Telecommuting

Telecommuting or teleworking is working at home, or at another location away from the traditional work site.

Telecommuting can be an effective option every day, once a week, or on an as-needed basis.

Telecommuting is considered a trip reduction option because it saves space on our roads. By allowing people to work from alternative locations, it eliminates or minimizes automobile trips. Telecommuting can be very successful and has been found to improve employee job performance, employee job satisfaction, and expand a company’s opportunities for recruiting and retaining employees due to the flexibility offered with telecommuting.

 Telecommuting can be well suited for the following jobs:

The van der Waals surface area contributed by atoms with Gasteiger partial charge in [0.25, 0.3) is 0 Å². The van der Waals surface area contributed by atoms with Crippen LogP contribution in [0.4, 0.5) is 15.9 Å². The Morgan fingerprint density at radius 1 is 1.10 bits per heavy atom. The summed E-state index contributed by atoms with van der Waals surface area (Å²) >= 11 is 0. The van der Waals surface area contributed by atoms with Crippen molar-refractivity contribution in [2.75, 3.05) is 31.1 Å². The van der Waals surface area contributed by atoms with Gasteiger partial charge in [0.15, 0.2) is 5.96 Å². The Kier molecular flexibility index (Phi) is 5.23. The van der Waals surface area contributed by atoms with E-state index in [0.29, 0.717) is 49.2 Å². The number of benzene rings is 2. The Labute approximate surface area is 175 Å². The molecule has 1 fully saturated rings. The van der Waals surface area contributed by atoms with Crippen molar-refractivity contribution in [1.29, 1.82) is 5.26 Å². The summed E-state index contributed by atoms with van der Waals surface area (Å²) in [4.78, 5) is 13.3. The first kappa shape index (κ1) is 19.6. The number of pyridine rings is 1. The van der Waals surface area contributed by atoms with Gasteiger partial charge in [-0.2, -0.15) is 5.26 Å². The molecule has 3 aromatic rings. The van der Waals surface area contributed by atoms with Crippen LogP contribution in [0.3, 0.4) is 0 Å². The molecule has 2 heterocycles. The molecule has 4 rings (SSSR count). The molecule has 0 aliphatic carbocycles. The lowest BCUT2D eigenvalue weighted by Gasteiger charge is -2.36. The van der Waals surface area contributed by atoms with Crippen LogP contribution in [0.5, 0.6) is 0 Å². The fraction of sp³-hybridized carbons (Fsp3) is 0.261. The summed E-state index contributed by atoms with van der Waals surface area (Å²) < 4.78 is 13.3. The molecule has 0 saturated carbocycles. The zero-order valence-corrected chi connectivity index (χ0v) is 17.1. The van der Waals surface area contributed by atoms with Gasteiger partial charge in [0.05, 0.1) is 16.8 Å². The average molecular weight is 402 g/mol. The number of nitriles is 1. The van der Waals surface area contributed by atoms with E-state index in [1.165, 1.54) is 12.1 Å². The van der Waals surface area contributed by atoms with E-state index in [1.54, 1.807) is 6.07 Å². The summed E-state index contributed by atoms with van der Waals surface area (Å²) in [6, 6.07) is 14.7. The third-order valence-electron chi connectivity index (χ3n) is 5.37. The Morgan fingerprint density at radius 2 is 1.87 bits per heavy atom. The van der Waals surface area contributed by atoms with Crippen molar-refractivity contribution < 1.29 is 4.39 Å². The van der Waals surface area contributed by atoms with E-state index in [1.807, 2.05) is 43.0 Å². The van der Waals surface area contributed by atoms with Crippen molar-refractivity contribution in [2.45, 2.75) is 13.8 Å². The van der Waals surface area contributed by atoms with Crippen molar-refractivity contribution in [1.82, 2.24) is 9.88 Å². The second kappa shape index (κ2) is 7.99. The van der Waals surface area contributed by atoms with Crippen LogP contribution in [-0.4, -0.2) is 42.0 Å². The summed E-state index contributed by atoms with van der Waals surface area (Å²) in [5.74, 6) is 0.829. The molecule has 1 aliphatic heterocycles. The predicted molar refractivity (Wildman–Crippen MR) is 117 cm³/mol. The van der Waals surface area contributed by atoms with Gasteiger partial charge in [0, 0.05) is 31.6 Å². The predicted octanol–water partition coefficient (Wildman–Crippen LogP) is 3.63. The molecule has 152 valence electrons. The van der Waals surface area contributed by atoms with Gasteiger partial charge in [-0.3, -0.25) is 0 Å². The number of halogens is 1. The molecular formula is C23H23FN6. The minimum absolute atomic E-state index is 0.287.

• Writing
  • Research
  • Editing
  • Drafting
  • Analysis
  • Data entry
  • Word processing

Does telecommuting work for you?

Telecommuting may not be an appropriate option for employees whose job requires them to be in direct contact with people or machines at the work site.  Here are some things to consider if you are interested in telecommuting.

Telecommuting works well for self-motivated, independent workers who can communicate effectively and are familiar with job requirements.

  • Will working from home or another site be distracting to you? Telecommuting can not be used as an alternative to childcare.
  • How can you be reached? Will you have phone calls transferred to another line, or will you check your voicemail throughout the day? Clients and co-workers will need to know how to reach you.
  • Do you have space at home or another site for an office?
  • Will your employer provide a computer or other office equipment?
  • If you telecommute full-time, will you miss anything by not always being at the office?